The Cardy is a nice modern little piece built around the cycle of fifths. The Wolf-Ferrari is a bassoon concerto, with Ben Glossop as the soloist; it’s also reduced orchestra, which means I’m not playing in it, but that is fine with me given that the Tchaikovsky is definitely taking all of my energy — seriously, there are parts in it that that my cello teacher claims she would have difficulty playing.

Anyway, as usual, I can get tickets for $2 off the price at the door, but unfortunately if you want me to get you some I need to know by Thursday (i.e. tomorrow). [Apologies for leaving it so late]. The price at the door is:

  • Adults — $20
  • Seniors/Students — $10
  • Children under 13 — $5
  • Children under 6 — free

If you’ve got a printer handy, and you’d like to help us by putting up a poster, here is a PDF…

divertimento fall

First workout

In an effort to finally get back in some kind of reasonable physical condition, I’ve started going to the gym again.

Last week, my wonderful wife took care of getting me (and Dennis) signed up at Goodlife where she was already a member. Today I did my orientation and a first workout: all 9 machines of the “basic” set, twice, 12 reps on each, followed by 15 minutes on the stairmaster. Of course, all of that on settings so low that I suspect catatonics could keep up, but in any case, it’s done, in just under an hour of steady work.

Now all I have to do is keep going regularly. I could imagine getting there twice a week, but I doubt I’ll be able to do more than that. I guess we’ll see.

Spring!

So here I am, sitting at the Starbucks, having just ridden my bike over.

20120321-183757.jpg

First bike ride of the season! Ya, ok, I know I’m slow. Given the weather over the last few days it feels like everyone has been out biking already, but at least I made it. Now when it gets cold again, you’ll know who to blame. 😛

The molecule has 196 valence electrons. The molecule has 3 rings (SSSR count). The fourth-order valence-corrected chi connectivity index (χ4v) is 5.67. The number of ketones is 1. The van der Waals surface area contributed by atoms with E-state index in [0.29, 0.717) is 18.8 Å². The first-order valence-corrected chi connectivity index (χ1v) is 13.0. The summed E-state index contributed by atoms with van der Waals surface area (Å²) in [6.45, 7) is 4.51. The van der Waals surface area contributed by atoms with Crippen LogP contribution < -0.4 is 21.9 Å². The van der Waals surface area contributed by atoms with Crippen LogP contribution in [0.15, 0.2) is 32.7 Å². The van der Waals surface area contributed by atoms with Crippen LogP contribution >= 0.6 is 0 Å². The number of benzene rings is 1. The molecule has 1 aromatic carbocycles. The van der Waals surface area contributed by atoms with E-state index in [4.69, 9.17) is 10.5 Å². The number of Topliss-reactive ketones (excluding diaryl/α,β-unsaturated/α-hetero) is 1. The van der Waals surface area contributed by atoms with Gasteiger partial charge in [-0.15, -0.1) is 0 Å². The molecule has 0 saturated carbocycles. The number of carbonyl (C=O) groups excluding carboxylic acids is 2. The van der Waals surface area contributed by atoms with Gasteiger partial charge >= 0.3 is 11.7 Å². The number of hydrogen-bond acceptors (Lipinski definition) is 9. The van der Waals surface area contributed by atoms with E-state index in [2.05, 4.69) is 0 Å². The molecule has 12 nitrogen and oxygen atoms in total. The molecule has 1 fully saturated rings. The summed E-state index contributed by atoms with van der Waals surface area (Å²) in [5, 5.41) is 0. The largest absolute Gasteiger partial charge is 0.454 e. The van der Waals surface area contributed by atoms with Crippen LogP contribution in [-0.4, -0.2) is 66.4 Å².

In any case, even I couldn’t pass up a day this nice. It’s 25 celsius out there and it’s coming up on 19h00. Wow!

Now let’s just all hope that we aren’t seeing 20 degrees above normal temps in July and August too.

Maker wannabee

I did do a couple of actual, for reals, hardware things while I was on vacation, which for anyone who knows me has got to be pretty surprising :-). The first was to put together a little Arduino (actually Freeduino) board:

I have vague plans to take this plus a DAC and produce a midi to CV converter, something like this.

The other project was more prosaic, but probably more useful: I replaced the lawn light outside GCW. Really, this was just removing the old bits, repainting the post, then putting in a new light sensor and headpiece. The result actually looks pretty good:


(click the link to see a closeup)

Anyway, nothing earthshaking there, but there’s nothing like a couple of successes to refuel your interest in making things again. Anybody want to help build an analog synthesizer?